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The comfort in knowing you are not alone; A refugee story from Aleppo, Syria to Iraq

20 June 2018
“Meeting individuals who had gone through the same challenges gave me the confidence and strength to move forward and stop dwelling on what broke me,” Ghalia. © 2018/UNFPA
“Meeting individuals who had gone through the same challenges gave me the confidence and strength to move forward and stop dwelling on what broke me,” Ghalia. © 2018/UNFPA

Ghalia, 33 from Aleppo, is one of the thousands of people who found themselves running for their lives in the wake of the battle of Al-Hasakah, north-east of Syria, in 2016. With her uncle’s family, she settled in Domiz 2 camp, in Duhok Governorate in the Kurdistan region of Iraq.

When her parents and brother were killed during an airstrike in Aleppo a few years ago, she went on to live with her uncle’s family in Al-Hasakah. A few months later, she fell in love with an Iraqi man and, given the security situation in Syria at the time, they proceeded with a customary marriage.

Seven months into the marriage, the man she trusted abandoned her, stealing her belongings which she had inherited from her mother and the little money she had saved from her work at a bakery in Al-Hasakah.

‘I lost everything. My husband not only took my physical belongings but he also took away the little feeling of stability, safety, and happiness I had. I couldn’t go to court to get my rights given that I had no legal document supporting my story. To top it all, I was pregnant when he left me. His actions took a toll on my health and I lost the baby. Everything went downhill,” says Ghalia.

To add to her misery, the increased fighting in Al-Hasakeh forced her and her uncle’s family to flee to Domiz 2 camp. The young lady suffered from a nervous breakdown soon after as displacement and heartache led her to attempt suicide on many occasions.

Soon after, her uncle’s wife reached out to the Women Centre in the camp seeking their help. The social workers immediately sat with Ghalia and listened to her story.

“It took a while for me to trust the social workers. I only attended the first meeting because my uncle’s wife pushed me to,” explains Ghalia. “A few sessions later, I saw empathy and support from the social workers. They started giving me advice on how to act and how to think when I feel like I am heading to a dark place in my mind. They told me that I wasn’t the only one who was feeling this way; I didn’t believe them at first”.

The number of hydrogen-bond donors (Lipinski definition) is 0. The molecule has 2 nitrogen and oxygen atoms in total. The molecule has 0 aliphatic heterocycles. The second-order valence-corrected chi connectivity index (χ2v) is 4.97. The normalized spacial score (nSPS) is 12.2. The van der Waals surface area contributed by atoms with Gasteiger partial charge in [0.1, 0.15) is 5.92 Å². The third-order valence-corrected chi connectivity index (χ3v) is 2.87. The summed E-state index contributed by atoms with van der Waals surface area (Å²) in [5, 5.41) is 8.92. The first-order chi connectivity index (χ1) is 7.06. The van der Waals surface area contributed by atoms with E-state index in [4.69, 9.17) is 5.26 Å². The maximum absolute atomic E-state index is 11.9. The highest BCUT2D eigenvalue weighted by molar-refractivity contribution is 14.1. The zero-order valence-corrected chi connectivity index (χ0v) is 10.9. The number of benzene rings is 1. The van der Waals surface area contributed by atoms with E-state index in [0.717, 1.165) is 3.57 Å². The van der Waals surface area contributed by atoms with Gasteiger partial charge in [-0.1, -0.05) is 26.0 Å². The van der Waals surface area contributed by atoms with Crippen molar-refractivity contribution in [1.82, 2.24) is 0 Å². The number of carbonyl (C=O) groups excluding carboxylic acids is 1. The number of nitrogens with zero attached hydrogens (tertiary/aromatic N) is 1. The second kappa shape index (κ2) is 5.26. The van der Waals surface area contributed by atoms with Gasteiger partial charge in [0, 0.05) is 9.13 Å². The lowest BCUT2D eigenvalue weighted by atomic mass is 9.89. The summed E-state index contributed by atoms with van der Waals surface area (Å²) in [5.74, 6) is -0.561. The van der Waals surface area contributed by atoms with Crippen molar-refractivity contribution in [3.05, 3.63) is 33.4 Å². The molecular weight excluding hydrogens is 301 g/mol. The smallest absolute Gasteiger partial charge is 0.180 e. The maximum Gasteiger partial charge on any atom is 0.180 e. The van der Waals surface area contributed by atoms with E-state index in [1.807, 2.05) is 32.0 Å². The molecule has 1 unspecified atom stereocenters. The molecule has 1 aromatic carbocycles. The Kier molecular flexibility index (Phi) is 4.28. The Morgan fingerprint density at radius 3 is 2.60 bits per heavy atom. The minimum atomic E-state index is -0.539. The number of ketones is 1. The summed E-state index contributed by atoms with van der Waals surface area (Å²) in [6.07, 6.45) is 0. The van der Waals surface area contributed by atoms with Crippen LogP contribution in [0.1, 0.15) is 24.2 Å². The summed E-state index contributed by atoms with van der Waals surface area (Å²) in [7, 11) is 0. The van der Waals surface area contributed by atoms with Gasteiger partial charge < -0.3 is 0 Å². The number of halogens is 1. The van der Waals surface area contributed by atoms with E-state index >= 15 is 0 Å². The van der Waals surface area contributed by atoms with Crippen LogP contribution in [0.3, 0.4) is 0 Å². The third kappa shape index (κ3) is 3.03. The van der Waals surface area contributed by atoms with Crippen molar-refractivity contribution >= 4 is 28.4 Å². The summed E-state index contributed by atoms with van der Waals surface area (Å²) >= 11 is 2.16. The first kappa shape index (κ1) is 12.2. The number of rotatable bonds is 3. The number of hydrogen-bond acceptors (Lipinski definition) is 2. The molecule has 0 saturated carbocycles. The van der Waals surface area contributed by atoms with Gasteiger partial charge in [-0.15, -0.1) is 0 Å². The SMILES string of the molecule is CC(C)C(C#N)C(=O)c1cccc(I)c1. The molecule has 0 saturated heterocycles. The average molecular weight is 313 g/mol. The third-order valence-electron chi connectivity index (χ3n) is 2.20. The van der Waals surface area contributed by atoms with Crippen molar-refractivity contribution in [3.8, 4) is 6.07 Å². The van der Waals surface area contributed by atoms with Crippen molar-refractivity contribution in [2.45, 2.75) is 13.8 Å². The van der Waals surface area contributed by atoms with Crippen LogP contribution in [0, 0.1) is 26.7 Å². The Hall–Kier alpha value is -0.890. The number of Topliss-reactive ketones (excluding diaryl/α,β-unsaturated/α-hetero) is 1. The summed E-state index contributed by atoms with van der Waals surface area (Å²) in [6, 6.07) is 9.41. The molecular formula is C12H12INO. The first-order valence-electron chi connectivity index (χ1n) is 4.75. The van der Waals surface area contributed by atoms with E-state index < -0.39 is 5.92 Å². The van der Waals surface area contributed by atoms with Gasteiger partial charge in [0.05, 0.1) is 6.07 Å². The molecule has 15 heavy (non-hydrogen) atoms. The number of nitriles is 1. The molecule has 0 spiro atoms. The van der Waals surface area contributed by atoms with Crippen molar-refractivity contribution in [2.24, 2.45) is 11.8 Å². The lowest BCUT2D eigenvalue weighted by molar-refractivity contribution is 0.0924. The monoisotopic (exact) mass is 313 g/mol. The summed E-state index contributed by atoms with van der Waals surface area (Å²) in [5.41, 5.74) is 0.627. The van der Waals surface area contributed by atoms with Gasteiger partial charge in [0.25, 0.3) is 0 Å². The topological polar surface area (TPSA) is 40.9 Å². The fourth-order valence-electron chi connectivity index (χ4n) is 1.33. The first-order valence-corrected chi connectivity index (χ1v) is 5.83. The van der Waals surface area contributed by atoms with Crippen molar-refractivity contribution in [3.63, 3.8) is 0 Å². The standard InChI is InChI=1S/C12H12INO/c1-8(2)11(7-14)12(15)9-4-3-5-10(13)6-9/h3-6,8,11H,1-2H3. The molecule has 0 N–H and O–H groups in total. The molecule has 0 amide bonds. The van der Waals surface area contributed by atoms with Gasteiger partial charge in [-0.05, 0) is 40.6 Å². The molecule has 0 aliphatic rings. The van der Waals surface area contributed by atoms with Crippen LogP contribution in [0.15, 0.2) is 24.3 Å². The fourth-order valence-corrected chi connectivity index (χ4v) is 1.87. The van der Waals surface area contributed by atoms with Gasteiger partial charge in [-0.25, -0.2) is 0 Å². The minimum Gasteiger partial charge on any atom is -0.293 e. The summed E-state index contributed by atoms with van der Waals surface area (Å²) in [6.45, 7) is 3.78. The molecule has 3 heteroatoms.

Ghalia began attending the awareness sessions and life skills courses offered by the Women Centre where she met other women with their own interesting story each: “I started developing a sense of belonging; I stopped feeling alone and started enjoying the company of the girls, especially when we opened up and I discovered that they too have stories similar to mine.”

Meeting individuals who had gone through the same challenges gave Ghalia the confidence and strength she needed to move forward and stop dwelling on what initially broke her.

“I now work as a volunteer in the Centre. I get to tell my story, talk about my depression to those who are going through a rough patch and share my lessons learnt from this experience, with the hope that it can give them a sense of relief,” she says with a proud smile on her face.

Domiz 2 camp is home to close to 8,700 Syrian refugees who fled the war seeking a safe haven. UNFPA has one maternity unit, a reproductive health clinic, a youth centre and a women’s social centre that is providing counselling, psychosocial support, awareness sessions, recreational activities and life-skills courses to hundreds of women on a monthly basis.

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UNFPA, the United Nations Population Fund, delivers a world where every pregnancy is wanted, every childbirth is safe and every young person’s potential is fulfilled.

For more information or media inquiries please contact: Salwa Moussa, Communications Analyst, smoussa@unfpa.org